6 min read

The Tingle Sweats

This song is for all the lost souls out there, especially the ones who want to stay lost.

Previously: Our heroes rush over to the lighthouse-slash-radio-station and interrupt Fabulous Don Swezey, the late-night DJ, in the middle of his show. He would like them to leave immediately, but Mina smooth-talks him into letting them ask his listeners about the weird symbol.

— 10 —

The broadcast booth is tucked below the spinning gears that control the lighthouse’s lantern, and Batya’s like, oh that’s been the creaking noise in the background of Fabulous Don’s show all these years, of course. The walls are covered with soundproofing foam, giving the place a cavelike vibe, as do the couple dozen candles perched on the console.

Bat then notices a whole extra person there in the candlelight: a handsome woman lounging on an easy chair with a telephone in her lap, wearing a ball gown just as weathered as Don’s tux, smoking a joint, not looking particularly surprised to see them. Bat gives her a howdy ma’am sort of gesture, and she nods back.

Don shushes the room, picks up his knocked-over chair, sits, pulls the mic close, takes a breath, taps a button.

“That was ‘Long Gone Dawn,’ but you know that, that one we’re born with. We hear it in our bones, like it or not. They say it wasn’t composed or recorded, it simply emerged from the cracks of a shattered heart. And whenever it’s needed, well, it just drifts through the fog and into our bedroom windows. Tonight it was needed by our old friend Blue Eye, tending bar at the Embers. But she’s nowhere near a bedroom window, and she’s going through a rough patch. So we’re sending that song, and all our love, out to her. And to you. Right here, from 105 The Hive.”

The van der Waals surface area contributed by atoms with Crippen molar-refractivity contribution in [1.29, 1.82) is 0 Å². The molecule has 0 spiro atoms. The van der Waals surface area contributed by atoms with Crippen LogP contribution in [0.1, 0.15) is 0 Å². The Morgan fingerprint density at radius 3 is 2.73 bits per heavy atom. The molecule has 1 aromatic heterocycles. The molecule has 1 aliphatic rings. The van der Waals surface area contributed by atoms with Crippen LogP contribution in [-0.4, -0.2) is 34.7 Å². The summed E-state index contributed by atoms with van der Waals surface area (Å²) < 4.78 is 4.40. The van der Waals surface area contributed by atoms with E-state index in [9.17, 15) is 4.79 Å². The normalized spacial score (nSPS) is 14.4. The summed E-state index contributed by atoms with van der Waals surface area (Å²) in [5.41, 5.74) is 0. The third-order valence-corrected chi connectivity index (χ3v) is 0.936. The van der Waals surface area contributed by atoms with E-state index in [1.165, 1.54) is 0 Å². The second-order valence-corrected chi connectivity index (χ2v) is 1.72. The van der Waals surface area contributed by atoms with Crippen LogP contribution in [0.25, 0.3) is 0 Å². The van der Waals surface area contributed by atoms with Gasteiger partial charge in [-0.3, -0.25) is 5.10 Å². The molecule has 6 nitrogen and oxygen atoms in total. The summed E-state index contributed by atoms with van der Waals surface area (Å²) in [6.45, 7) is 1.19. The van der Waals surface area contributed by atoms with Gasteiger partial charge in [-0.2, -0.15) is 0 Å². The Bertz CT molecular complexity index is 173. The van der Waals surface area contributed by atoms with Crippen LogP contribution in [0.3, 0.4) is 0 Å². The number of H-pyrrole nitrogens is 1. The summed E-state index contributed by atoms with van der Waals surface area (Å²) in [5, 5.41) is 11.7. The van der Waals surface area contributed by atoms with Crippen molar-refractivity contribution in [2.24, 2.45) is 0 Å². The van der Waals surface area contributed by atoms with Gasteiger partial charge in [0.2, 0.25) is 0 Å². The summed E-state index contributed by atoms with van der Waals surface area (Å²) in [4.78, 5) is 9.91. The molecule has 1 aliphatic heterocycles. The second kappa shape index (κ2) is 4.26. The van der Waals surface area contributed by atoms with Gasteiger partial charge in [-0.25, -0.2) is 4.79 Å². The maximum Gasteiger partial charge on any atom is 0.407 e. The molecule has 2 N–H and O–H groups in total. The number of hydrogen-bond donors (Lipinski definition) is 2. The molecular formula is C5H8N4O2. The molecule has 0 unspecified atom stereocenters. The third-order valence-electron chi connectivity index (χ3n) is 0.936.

Not gonna lie, Bat’s got the tingle sweats being in this room. Feels like time is stretching into pleasantly unusual shapes and she’s not sure when she is.

“Up next, we have something for the crew working the night shift out on the factory ship. A song that’s a bit racy if you listen to it right, which I think you will. But first. Fabulous Don has a request for you.”

He pauses and the foghorn moans. Then he raises his hand and Mina places the Hawthorne Grain document in it.

“As you know, I don’t claim to have all the answers. Or any answers. If you ask me, there are no answers. There is simply whatever the song is singing right now, and then it’s over. But I have someone here who’s also going through a rough patch. Someone who urgently needs an answer.”

Bat shoots Mina a guilty look, starting to regret this dumb subterfuge. Mina gives her a hearty thumbs-up.

“So if you’re out there, in the dark, listening, tell me if this means something to you. There is a symbol. It represents a place, somewhere here in the Hook. A black circle between two wavy lines, cutting an oval in two.”

Foghorn again.

“Can you tell ol’ Don what it means? You’d be doing a very harrowing girl a momentous favor. You know the number. CAmphouse-32348. Until then, here’s that raciness to get the blood pumping wherever it needs to go. This is a tune by hometown heroes The Lash. It’s called ‘Get Punchyyyy.’ And that’s with four Y’s.”

He drops the needle and the room explodes with the sound of a woolly mammoth belching an electrical storm. Bat adores this band, and this song in particular makes her want to smash the place up, but then Don slides down the volume and she gets a hold of herself, tries to look terminally ill.

The phone in the woman’s lap starts to ring.

“One oh five the Hive, home of the buzz,” she says. “Mmhm. Yes. Yes.”

Bat and Mina exchange hopeful glances.

“Very well. I will say four words. You choose which two best describe your current emotional state.”

“Just a request,” Don tells the sisters.